After major court defeats, will Mkhwebane be axed as Public Protector in 2021?
This year marks the real turning point in her controversial tenure as one of the country’s top corruption busters.
CAPE TOWN - It’s been a terrible year for Public Protector Busisiwe Mkhwebane whose job is now on the line as she finds herself in Parliament’s cross hairs.
Mkhwebane is no stranger to the courts and has fought numerous court battles since her appointment.
But this year marks the real turning point in her controversial tenure as one of the country’s top corruption busters.
Mkhwebane’s 2020 has been marked by two major court defeats.
The most recent related to the now infamous Sars so-called ‘rogue unit’ report that saw her find against Pravin Gordhan.
The Pretoria High Court found in December that she had acted outside her jurisdiction and relied on a discredited report.
“We are satisfied that the report is a product of a wholly irrational process bereft of any sound legal or factual basis,” said Gordhan’s lawyer Tebogo Malatji.
“And this is what we have been saying all along.”
The second major defeat for the year relates to her Western Cape High Court case.
She’d approached the courts to stop a parliamentary inquiry into her fitness to hold office.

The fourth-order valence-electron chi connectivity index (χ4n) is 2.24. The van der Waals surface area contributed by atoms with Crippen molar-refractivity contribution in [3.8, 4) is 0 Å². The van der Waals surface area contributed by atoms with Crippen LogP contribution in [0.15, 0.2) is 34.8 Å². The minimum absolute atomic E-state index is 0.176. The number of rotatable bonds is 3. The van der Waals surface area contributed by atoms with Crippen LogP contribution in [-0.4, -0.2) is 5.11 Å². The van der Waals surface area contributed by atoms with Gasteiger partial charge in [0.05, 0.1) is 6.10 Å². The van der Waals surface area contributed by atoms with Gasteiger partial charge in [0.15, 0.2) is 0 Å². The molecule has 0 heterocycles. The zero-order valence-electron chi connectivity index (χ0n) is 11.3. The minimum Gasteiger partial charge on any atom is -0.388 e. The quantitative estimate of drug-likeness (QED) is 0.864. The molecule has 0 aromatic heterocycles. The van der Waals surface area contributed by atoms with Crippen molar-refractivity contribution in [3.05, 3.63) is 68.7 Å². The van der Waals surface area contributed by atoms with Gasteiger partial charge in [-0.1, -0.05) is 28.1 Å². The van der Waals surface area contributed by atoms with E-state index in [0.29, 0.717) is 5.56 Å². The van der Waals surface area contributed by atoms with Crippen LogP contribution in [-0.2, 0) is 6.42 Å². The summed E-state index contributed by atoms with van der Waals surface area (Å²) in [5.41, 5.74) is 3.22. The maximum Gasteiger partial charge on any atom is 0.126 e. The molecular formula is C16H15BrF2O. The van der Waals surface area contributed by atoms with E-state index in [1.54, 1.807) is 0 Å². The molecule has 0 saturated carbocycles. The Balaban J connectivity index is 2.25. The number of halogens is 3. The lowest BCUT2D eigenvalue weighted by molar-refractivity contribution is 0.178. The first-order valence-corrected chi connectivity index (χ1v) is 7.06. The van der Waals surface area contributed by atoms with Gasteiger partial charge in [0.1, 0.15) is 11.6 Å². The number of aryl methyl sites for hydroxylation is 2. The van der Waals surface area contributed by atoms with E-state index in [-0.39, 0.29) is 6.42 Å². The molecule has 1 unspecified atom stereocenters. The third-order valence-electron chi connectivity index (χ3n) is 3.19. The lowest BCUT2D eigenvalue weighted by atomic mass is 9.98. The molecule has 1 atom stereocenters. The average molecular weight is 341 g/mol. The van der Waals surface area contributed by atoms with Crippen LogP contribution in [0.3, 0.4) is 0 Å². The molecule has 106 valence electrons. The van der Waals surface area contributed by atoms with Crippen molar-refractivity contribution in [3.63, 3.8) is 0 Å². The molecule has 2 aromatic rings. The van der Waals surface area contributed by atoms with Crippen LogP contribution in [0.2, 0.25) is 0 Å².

The inquiry stems from a complaint laid by DA chief whip Natasha Mazzone.
“The Speaker this year very importantly granted the DA’s request to have a motion of no confidence moved against the Public Protector, Advocate Busisiwe Mkhwebane. That committee is currently sitting and have asked for an extension of their work.”
With the court ruling, the way was clear for Parliament to appoint an independent panel to investigate the complaint.
A CASE TO ANSWER?
In November National Assembly Speaker Thandi Modise announced a three-member panel that will decide whether or not Mkhwebane has a case to answer.
The panel consists of Justice Bess Nkabinde, Advocate Dumisa Ntsebeza SC and Advocate Johan De Waal SC.
In early December the independent panel was granted an extension to do its work.
The panel asked that the 30-day period prescribed in the rules for it to conduct the inquiry be extended to 90 days – effective from 25 November.
It’s already held its first meeting.
This means the first two months of 2021 will be critical for Mkhwebane’s survival as the panel receives and considers submissions during its investigation.